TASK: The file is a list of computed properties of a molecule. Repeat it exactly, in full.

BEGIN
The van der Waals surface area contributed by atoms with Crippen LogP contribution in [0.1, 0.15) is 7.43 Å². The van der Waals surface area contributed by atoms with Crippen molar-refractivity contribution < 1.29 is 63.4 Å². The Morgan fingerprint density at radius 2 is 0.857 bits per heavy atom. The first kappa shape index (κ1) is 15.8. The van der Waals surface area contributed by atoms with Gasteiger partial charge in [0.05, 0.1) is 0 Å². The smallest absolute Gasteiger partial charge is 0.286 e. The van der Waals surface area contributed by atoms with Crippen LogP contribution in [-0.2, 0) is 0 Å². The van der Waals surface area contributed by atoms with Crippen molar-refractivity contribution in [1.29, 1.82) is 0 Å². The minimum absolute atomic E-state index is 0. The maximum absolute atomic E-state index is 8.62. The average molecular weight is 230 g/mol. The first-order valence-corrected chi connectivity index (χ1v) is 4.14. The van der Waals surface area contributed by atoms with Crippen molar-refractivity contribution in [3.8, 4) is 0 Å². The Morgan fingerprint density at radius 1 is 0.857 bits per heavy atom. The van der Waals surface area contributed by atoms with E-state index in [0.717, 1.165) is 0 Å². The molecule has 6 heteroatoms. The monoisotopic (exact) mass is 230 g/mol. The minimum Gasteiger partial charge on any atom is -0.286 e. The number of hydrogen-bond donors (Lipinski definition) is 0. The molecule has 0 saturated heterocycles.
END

The van der Waals surface area contributed by atoms with Crippen LogP contribution in [0.1, 0.15) is 7.43 Å². The van der Waals surface area contributed by atoms with Crippen molar-refractivity contribution < 1.29 is 63.4 Å². The Morgan fingerprint density at radius 2 is 0.857 bits per heavy atom. The first kappa shape index (κ1) is 15.8. The van der Waals surface area contributed by atoms with Gasteiger partial charge in [0.05, 0.1) is 0 Å². The smallest absolute Gasteiger partial charge is 0.286 e. The van der Waals surface area contributed by atoms with Crippen LogP contribution in [-0.2, 0) is 0 Å². The van der Waals surface area contributed by atoms with Crippen molar-refractivity contribution in [1.29, 1.82) is 0 Å². The minimum absolute atomic E-state index is 0. The maximum absolute atomic E-state index is 8.62. The average molecular weight is 230 g/mol. The first-order valence-corrected chi connectivity index (χ1v) is 4.14. The van der Waals surface area contributed by atoms with Crippen molar-refractivity contribution in [3.8, 4) is 0 Å². The Morgan fingerprint density at radius 1 is 0.857 bits per heavy atom. The van der Waals surface area contributed by atoms with E-state index in [0.717, 1.165) is 0 Å². The molecule has 6 heteroatoms. The monoisotopic (exact) mass is 230 g/mol. The minimum Gasteiger partial charge on any atom is -0.286 e. The number of hydrogen-bond donors (Lipinski definition) is 0. The molecule has 0 saturated heterocycles.